Saturday, September 1, 2018

Worked Over by MySql Workbench?

Just went through angina after installing the latest version of MySql Workbench 8.0. Kept getting bad handshake errors connecting to a remote MySql database. Turns out that data base still runs on an antiquated version of MySql 5 and Workbench 8 is a typical liberal nanny state interface program that doesn't like conservative older database servers and feels it knows better than everyone else and that anyone who wants the benefits of its use better provide newer databases to use with it. Welllllll, upgrading that particular database just isn't in the cards this minute. Connecting remotely with it is. End shot bottom line, went back to Workbench 6.3.10 and SCREW Workbench 8.

Sunday, August 26, 2018

OhMySQL! Ya gonna Be the Death of Me!

Finally returned to my hobby website,, after like years of neglect. That site is totally driven by data stored on a MySQL database server and my extremely budget hosting plan hasn't had an update done to that server since around when I last updated any data on it. Suffice to say when I renewed my own localhost virtual server to do update development work on, I needed to start downloading regular database back ups again. Well, I'd been so out of it with MySQL I kind of forgot what I needed to do. Thought it would be as easy as exporting the whole shebang from one and importing into the other. WRONG!
Kept getting the wonderful MySQL error 1024 syntax error where TYPE=InnoDB. Well, I was just about to stick a TYPE up MySQL's InnoDB when I thankfully discovered that my virtual server's MySQL 5.6 is virulently WORDIST! It is prejudiced against the word TYPE. Only native born, full blooded ENGINEs are allowed. Bottom line? Just replaced TYPE= with ENGINE= and order was restored to the universe.
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Thursday, May 11, 2017

Don't Cast Numerics to Varchars In SQL Joins

Had a performance issue with a stored procedure recently and discovered why the thing was choking, taking minutes to run. It had a most unfortunate join factor among the several joins in a complex query. The join was a varchar field matched to an integer field. For whatever reason long lost in time, the writer decided to cast the integer as a varchar to map it against the crazy varchar field, whose values could be anything from numbers to symbols. That field's data content was out of our control, coming from an outside source and possibly needing to be preserved as is for auditing. The only values in that field however that meant anything to us were the numeric ones. What fixed the ridiculous runtime of this proc was to reverse the casting. I changed the join to instead cast the varchar as an int to match against the real int. To do that I had to make sure the varchar was numeric inside the cast. join dbo.StupidTableWithIdioticVarcharField s on cast(case when isnumeric(s.StupidField) = 1 then s.StupidField else 0 end as int) = NormalTable.NormalIntField The speedup was breathtaking. It would've been more breathtaking if the original data was designed, or at least redesigned differently, but sometimes you just gotta work with what you got.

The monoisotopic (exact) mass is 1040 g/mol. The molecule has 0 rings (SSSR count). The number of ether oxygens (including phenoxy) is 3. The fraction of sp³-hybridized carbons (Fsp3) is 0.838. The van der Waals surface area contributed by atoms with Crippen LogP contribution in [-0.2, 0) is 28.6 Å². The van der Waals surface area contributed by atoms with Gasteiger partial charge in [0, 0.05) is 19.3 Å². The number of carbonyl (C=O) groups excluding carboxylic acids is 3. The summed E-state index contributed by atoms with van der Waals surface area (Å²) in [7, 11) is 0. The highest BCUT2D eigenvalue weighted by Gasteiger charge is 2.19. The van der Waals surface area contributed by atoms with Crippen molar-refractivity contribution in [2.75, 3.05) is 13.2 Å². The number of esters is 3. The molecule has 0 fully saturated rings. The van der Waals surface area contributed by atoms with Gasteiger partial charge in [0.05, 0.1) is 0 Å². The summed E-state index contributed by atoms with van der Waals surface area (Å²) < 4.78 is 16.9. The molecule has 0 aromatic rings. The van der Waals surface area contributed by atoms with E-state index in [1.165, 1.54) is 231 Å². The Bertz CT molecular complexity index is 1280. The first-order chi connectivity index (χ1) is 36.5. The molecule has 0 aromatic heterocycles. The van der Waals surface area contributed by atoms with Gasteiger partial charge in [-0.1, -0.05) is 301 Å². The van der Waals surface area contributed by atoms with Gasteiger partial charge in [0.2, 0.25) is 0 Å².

Naming Temp Tables in Stored Procedures called by Others

Beware the temp table names you use when naming such tables in a stored procedure that in turn gets executed inside other stored procedures. If both the executing and executed procedures have temp tables with the same name, you might be in for a nightmarish episode of tearing your hair roots out. If using the same #TableName in both procedures, they must have the same exact column structure. You later add a column to the executor and don't do the same to the executed, you will end up tempted to execute yourself before you figure out why you keep getting insert errors in the child proc. Bottom line, keep temp table names different in procs called by other procs.

Saturday, September 19, 2015

Very happy with reconditioned Dewalt drill set from CPO

Originally submitted at CPO Dewalt

20V MAX Cordless Lithium-Ion Premium 3-Speed Drill Driver - DCD980M2R. (2) 20V MAX 4.0 Ah Lithium-Ion Batteries. Charger. Side Handle. Carrying Case

Very happy & surprised. Didn't expect new XR batteries
By Jeff from Charlotte on 9/19/2015

5out of 5
Pros: Powerful, Easy To Use, Good Battery Power
Bought kit basically for the 4ah batteries and charger to use with my Dewalt saws. The drill was like a freebie for the price and is a great drill, more powerful that the other one we own and that stabilizer handle came in handy very fast as I drilled into tree roots I'm trying to destroy. I didn't expect to get the new XR batteries with this and that made me very happy! They shipped very fast too. I'm usually loath to order refurbished items, but this one turned out great!

Friday, January 23, 2015

Selecting Recordset from SQL Server with Same Name Columns

This applies to SQL Server 2008 R2 and VB.Net.